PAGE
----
Congress leader P Chidambaram today welcomed the Supreme Court judgement holding Section 66A of the IT Act as unconstitutional, saying it was poorly drafted and misused. Also Read - WhatsApp Privacy Update: WhatsApp asked by SC reasons for lower standards of privacy for Indians
“I welcome the judgement of the Supreme Court holding that Section 66A of the IT Act is unconstitutional. Also Read - Vodafone Idea prepaid and postpaid plans to cost more
“The section was poorly drafted and was vulnerable. It was capable of being misused and, in fact, it was misused,” he said. Also Read - WhatsApp not authorized to go live with UPI full scale operations, RBI tells Supreme Court
The former Union Minister, who held the Home and Finance portfolios in UPA government, said there could be a case of misuse of freedom of speech and in such cases ordinary laws should apply and the offender should be dealt with under them.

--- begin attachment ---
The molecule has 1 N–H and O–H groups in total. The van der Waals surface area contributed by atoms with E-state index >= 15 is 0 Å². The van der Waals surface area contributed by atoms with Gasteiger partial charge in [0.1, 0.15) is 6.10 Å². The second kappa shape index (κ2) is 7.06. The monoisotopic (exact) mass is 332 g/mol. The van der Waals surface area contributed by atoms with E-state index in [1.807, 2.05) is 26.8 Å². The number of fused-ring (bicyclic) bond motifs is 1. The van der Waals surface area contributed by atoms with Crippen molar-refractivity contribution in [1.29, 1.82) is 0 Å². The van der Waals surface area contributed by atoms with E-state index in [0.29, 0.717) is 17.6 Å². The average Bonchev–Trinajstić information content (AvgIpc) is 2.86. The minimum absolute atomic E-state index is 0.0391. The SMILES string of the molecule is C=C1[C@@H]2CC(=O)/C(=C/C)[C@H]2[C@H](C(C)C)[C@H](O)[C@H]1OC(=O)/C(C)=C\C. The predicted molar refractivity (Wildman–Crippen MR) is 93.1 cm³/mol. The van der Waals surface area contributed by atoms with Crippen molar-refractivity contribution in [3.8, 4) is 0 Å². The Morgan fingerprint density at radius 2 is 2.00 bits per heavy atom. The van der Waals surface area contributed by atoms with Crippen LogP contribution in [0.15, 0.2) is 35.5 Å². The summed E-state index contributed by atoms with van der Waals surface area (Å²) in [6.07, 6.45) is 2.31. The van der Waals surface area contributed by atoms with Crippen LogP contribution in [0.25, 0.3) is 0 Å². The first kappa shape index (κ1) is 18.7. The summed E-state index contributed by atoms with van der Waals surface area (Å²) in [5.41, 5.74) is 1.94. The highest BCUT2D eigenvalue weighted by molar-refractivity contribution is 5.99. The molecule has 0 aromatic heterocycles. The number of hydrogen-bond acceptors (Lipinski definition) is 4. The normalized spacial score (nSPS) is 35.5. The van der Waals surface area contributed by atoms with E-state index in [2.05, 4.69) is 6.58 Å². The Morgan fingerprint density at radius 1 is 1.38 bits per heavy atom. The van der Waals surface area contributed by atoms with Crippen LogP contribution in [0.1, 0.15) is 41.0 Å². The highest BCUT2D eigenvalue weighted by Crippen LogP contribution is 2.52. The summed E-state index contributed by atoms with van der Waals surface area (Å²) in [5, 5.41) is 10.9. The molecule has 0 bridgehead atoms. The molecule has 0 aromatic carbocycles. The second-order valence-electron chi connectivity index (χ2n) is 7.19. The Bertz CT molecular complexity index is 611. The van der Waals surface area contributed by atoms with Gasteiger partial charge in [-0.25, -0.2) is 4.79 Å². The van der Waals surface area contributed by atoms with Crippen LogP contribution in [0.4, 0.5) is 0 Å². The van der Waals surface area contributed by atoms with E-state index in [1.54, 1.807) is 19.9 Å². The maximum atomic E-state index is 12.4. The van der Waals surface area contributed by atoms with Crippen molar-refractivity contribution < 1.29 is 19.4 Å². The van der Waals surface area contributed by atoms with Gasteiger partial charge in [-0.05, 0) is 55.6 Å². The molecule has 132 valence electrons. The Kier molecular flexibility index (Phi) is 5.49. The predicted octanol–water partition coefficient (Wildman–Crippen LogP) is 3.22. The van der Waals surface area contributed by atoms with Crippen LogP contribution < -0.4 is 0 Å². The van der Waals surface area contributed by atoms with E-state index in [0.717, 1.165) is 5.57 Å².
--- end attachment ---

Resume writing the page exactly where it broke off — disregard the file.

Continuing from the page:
“If some provisions of the law have to be strengthened, that could be considered. But Section 66A was not the answer,” Chidambaram said.
In a landmark judgement upholding freedom of expression, the Supreme Court today struck down a provision in the cyber law which provides power to arrest a person for posting allegedly “offensive” content on websites.
Terming liberty of thought and expression as “cardinal”, a bench of justices J Chelameswar and R F Nariman said, “The public’s right to know is directly affected by section 66A of the Information Technology Act.”
Justice Nariman, who pronounced the verdict in a packed court room, also said that the provision “clearly affects” the fundamental right to freedom of speech and expression enshrined under the Constitution.
Elaborating on the grounds for holding the provision as “unconstitutional”, it said terms like “annoying”, “inconvenient” and “grossly offensive”, used in the provision are vague as it is difficult for the law enforcement agency and the offender to know the ingredients of the offence.